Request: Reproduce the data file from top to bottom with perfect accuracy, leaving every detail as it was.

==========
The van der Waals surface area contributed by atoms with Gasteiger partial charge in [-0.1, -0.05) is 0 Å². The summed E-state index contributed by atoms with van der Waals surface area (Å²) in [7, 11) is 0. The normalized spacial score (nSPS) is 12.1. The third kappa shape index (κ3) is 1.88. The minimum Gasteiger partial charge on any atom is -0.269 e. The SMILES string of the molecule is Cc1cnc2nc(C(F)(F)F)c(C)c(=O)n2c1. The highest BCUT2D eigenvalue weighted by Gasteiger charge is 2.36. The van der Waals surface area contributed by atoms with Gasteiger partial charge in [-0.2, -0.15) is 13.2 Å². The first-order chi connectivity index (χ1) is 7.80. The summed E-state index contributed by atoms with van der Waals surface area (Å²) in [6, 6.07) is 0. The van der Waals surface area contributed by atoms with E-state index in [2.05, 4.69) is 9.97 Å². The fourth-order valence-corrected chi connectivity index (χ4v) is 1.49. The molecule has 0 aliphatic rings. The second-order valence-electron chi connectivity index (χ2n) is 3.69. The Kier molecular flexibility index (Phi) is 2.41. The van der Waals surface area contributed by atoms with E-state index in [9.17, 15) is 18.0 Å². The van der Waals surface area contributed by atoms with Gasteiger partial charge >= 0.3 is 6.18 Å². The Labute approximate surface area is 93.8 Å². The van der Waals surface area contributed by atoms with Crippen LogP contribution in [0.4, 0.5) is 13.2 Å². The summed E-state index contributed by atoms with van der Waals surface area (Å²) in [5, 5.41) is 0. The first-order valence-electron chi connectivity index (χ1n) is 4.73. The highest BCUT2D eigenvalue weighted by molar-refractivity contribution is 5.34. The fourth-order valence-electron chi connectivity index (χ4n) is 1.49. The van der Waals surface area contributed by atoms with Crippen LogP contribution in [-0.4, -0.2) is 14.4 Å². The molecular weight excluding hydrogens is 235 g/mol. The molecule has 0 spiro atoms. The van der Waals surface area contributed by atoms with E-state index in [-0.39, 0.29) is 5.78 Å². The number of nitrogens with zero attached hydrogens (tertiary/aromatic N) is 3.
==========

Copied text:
The van der Waals surface area contributed by atoms with Gasteiger partial charge in [-0.1, -0.05) is 0 Å². The summed E-state index contributed by atoms with van der Waals surface area (Å²) in [7, 11) is 0. The normalized spacial score (nSPS) is 12.1. The third kappa shape index (κ3) is 1.88. The minimum Gasteiger partial charge on any atom is -0.269 e. The SMILES string of the molecule is Cc1cnc2nc(C(F)(F)F)c(C)c(=O)n2c1. The highest BCUT2D eigenvalue weighted by Gasteiger charge is 2.36. The van der Waals surface area contributed by atoms with Gasteiger partial charge in [-0.2, -0.15) is 13.2 Å². The first-order chi connectivity index (χ1) is 7.80. The summed E-state index contributed by atoms with van der Waals surface area (Å²) in [6, 6.07) is 0. The van der Waals surface area contributed by atoms with E-state index in [2.05, 4.69) is 9.97 Å². The fourth-order valence-corrected chi connectivity index (χ4v) is 1.49. The molecule has 0 aliphatic rings. The second-order valence-electron chi connectivity index (χ2n) is 3.69. The Kier molecular flexibility index (Phi) is 2.41. The van der Waals surface area contributed by atoms with E-state index in [9.17, 15) is 18.0 Å². The van der Waals surface area contributed by atoms with Gasteiger partial charge >= 0.3 is 6.18 Å². The Labute approximate surface area is 93.8 Å². The van der Waals surface area contributed by atoms with Crippen LogP contribution in [0.4, 0.5) is 13.2 Å². The summed E-state index contributed by atoms with van der Waals surface area (Å²) in [5, 5.41) is 0. The first-order valence-electron chi connectivity index (χ1n) is 4.73. The highest BCUT2D eigenvalue weighted by molar-refractivity contribution is 5.34. The fourth-order valence-electron chi connectivity index (χ4n) is 1.49. The van der Waals surface area contributed by atoms with Crippen LogP contribution in [-0.4, -0.2) is 14.4 Å². The molecular weight excluding hydrogens is 235 g/mol. The molecule has 0 spiro atoms. The van der Waals surface area contributed by atoms with E-state index in [-0.39, 0.29) is 5.78 Å². The number of nitrogens with zero attached hydrogens (tertiary/aromatic N) is 3.